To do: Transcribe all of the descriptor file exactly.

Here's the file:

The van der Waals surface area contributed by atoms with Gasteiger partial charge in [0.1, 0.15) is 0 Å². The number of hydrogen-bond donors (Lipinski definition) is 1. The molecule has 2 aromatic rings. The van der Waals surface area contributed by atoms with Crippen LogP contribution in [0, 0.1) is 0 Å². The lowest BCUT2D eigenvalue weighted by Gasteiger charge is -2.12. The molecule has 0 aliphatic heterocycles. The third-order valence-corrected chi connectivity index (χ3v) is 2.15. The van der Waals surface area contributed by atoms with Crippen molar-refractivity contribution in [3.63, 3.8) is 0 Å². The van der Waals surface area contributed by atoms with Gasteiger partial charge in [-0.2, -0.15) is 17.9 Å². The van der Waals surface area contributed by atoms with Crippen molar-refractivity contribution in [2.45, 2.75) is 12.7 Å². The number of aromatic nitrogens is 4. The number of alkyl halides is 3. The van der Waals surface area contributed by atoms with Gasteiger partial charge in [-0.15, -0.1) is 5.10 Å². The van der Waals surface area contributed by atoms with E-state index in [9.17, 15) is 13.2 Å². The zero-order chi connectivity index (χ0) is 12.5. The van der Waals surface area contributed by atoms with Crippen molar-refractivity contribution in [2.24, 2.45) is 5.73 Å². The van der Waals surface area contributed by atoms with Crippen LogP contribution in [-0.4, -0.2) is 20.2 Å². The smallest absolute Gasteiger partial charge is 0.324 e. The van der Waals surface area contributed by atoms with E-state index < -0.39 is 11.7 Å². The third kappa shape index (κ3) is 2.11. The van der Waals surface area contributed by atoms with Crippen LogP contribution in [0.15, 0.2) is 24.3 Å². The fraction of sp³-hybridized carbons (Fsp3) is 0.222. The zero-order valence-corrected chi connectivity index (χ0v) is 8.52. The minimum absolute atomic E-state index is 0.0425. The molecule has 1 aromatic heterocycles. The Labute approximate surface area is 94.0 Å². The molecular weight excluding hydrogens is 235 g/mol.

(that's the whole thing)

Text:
The van der Waals surface area contributed by atoms with Gasteiger partial charge in [0.1, 0.15) is 0 Å². The number of hydrogen-bond donors (Lipinski definition) is 1. The molecule has 2 aromatic rings. The van der Waals surface area contributed by atoms with Crippen LogP contribution in [0, 0.1) is 0 Å². The lowest BCUT2D eigenvalue weighted by Gasteiger charge is -2.12. The molecule has 0 aliphatic heterocycles. The third-order valence-corrected chi connectivity index (χ3v) is 2.15. The van der Waals surface area contributed by atoms with Crippen molar-refractivity contribution in [3.63, 3.8) is 0 Å². The van der Waals surface area contributed by atoms with Gasteiger partial charge in [-0.2, -0.15) is 17.9 Å². The van der Waals surface area contributed by atoms with Crippen molar-refractivity contribution in [2.45, 2.75) is 12.7 Å². The number of aromatic nitrogens is 4. The number of alkyl halides is 3. The van der Waals surface area contributed by atoms with Gasteiger partial charge in [-0.15, -0.1) is 5.10 Å². The van der Waals surface area contributed by atoms with E-state index in [9.17, 15) is 13.2 Å². The zero-order chi connectivity index (χ0) is 12.5. The van der Waals surface area contributed by atoms with Crippen molar-refractivity contribution in [2.24, 2.45) is 5.73 Å². The van der Waals surface area contributed by atoms with Crippen LogP contribution in [-0.4, -0.2) is 20.2 Å². The smallest absolute Gasteiger partial charge is 0.324 e. The van der Waals surface area contributed by atoms with E-state index < -0.39 is 11.7 Å². The third kappa shape index (κ3) is 2.11. The van der Waals surface area contributed by atoms with Crippen LogP contribution in [0.15, 0.2) is 24.3 Å². The fraction of sp³-hybridized carbons (Fsp3) is 0.222. The zero-order valence-corrected chi connectivity index (χ0v) is 8.52. The minimum absolute atomic E-state index is 0.0425. The molecule has 1 aromatic heterocycles. The Labute approximate surface area is 94.0 Å². The molecular weight excluding hydrogens is 235 g/mol.